The “Lamia” Warmoth

Well, it’s been real quiet around here the last few months because I’ve been working on this new music project. Not to fear, though…because I also finished building my Lamia Warmoth. 😉

I have always wanted to build a Warmoth instrument, especially after I started working at SF Guitarworks since so many customers brought in really cool looking builds. One day, I was browsing the Warmoth in-stock selection and found a beautiful flame maple beauty, that I immediately had to have….

I gave some serious thought about just having one pick up in the bridge position to preserve that awesome figuring on the top, but in the end, there was still enough cool figuring left for me to enjoy the look of the guitar. 🙂

Starting to look like a guitar.

I opted for the EMG Pickups 81/85 set as I currently have the 57/66 set in my PRS 20th Anniversary SE Custom 24.  Obviously, I had the guitar routed for a Floyd Rose, so after doing some work for my friend Eligio Tapia of Crepuscle, we actually traded some of his old ESP E-II Arrow black hardware while he upgraded it to gold hardware.

So after nearly seven months, I ordered the neck from Warmoth, which had a 6-week lead time. I decided to go with a matching flame maple veneer headstock and an all-black neck, just to switch it up a bit. The wait was 100% worth all my friends asking “how’s the Warmoth going?”

Longest wait of my life.

After the neck came, it was time for assembly. I started out by painting the pickup cavity with shielding paint. I decided to also paint the entire tremolo cavity with paint as well; I wanted this guitar to look really mean and gritty, and very intentional. I installed the EMGs with the solderless system, using a Switchcraft 3-blade switch. A good friend of mine from D’Addario helped me out with some Planet Waves Auto-Lock tuning machines, which were actually a breeze to install. The whole parts process was fairly straightforward. The only trouble I had during the build was the jack mounting hole was too small to fit the jack, so once again, my colleague Lewis Santer used one of his custom tools (quite literally a piece of sandpaper around a round shaped bit) to sand out the interior of this cavity. The fit of the football jack plate was almost too wide for the side of the guitar, but it thankfully wasn’t too much trouble to get into place without compromising the end result.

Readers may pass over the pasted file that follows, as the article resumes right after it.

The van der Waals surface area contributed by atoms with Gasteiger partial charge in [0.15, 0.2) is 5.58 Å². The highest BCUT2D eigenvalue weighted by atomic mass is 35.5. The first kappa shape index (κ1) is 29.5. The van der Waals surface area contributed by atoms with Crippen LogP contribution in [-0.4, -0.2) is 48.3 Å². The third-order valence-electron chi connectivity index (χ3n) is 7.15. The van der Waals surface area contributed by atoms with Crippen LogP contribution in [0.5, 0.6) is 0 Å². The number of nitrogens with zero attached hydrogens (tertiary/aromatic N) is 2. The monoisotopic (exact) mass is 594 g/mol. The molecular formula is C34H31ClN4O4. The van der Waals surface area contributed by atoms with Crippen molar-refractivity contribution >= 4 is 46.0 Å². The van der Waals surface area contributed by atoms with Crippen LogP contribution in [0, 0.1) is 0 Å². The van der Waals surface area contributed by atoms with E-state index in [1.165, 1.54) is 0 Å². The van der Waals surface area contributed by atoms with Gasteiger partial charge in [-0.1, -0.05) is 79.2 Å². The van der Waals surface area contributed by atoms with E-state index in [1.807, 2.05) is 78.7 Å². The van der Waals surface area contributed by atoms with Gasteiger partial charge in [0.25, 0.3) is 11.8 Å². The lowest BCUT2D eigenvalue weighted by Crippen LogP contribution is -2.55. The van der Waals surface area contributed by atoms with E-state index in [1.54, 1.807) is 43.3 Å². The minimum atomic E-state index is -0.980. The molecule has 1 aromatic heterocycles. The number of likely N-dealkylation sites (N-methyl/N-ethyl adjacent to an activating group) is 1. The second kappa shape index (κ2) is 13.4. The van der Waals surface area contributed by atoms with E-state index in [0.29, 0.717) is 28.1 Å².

While installing the Floyd Rose nut, I realized I somehow miscalculated the size I needed and therefore had to order the correct one. However, the new nut was still a bit too tall for the fretboard (especially after measuring with a digital nut slotting gauge), so I took the height down a little bit with my old nemesis, the belt sander.

This art is by Brolo on DeviantArt.

For the rest of the custom parts, I got them from a variety of places. The neck joint plate you see here is a fantasy style image I found on Pinterest of a lamia creature and consequently commissioned a laser engraver on Reverb to recreate the image for me. I love how subtle details on the neck plate can change the whole personality of the back of the guitar, having done something similar with my Mermaid Strat.

I also had the pleasure of meeting Matt Harami of Haramis Musical Hardware at Winter NAMM 2017, where I realized that I could get custom knobs for the guitar to match the color aesthetic. He wasn’t 100% sure he could get the desired result I wanted but I think he was being too modest – the finished result is amazing!

Screen Shot 2017-10-26 at 7.58.18 PM
I didn’t end up using the switch tips but I adore the knobs!

The finishing touches to the instrument were a trip through the Plek and a set-up. While cleaning the fretboard, I noticed some small bits of glue leftover from when the frets were pressed in (at no fault of Warmoth, they were very minuscule), so I carefully chiseled them off. My skill with a chisel has improved immensely in the last three years since I started working on guitars so I was very proud of not taking any wood off.

In the end, I had my friend Tomm help me install the strap locks and do some miscellaneous tasks here and there with the build so thank-you very much Tomm for helping me get this project completed! I may eventually add a waterslide or a custom truss-rod cover but in the meantime, I am very content with this beautiful instrument.

Final specs:
Neck & body: Warmoth Soloist body w/ Arcade neck (Wizard profile, maple neck w/ebony fretboard, MOP sharkfin inlays, 6150 SS frets)
Tuners: Planetwaves Auto Trims
Pickups: Shown with EMG’s, currently equipped with Bare Knuckle Pickup Silos
Bridge: Floyd Rose Original
Engraved neck plate: FSR Custom Shop
Knobs: Haramis Musical Hardware
Straplocks: Schaller
Plek’d and set-up on 8/16/17

Blog at

%d bloggers like this: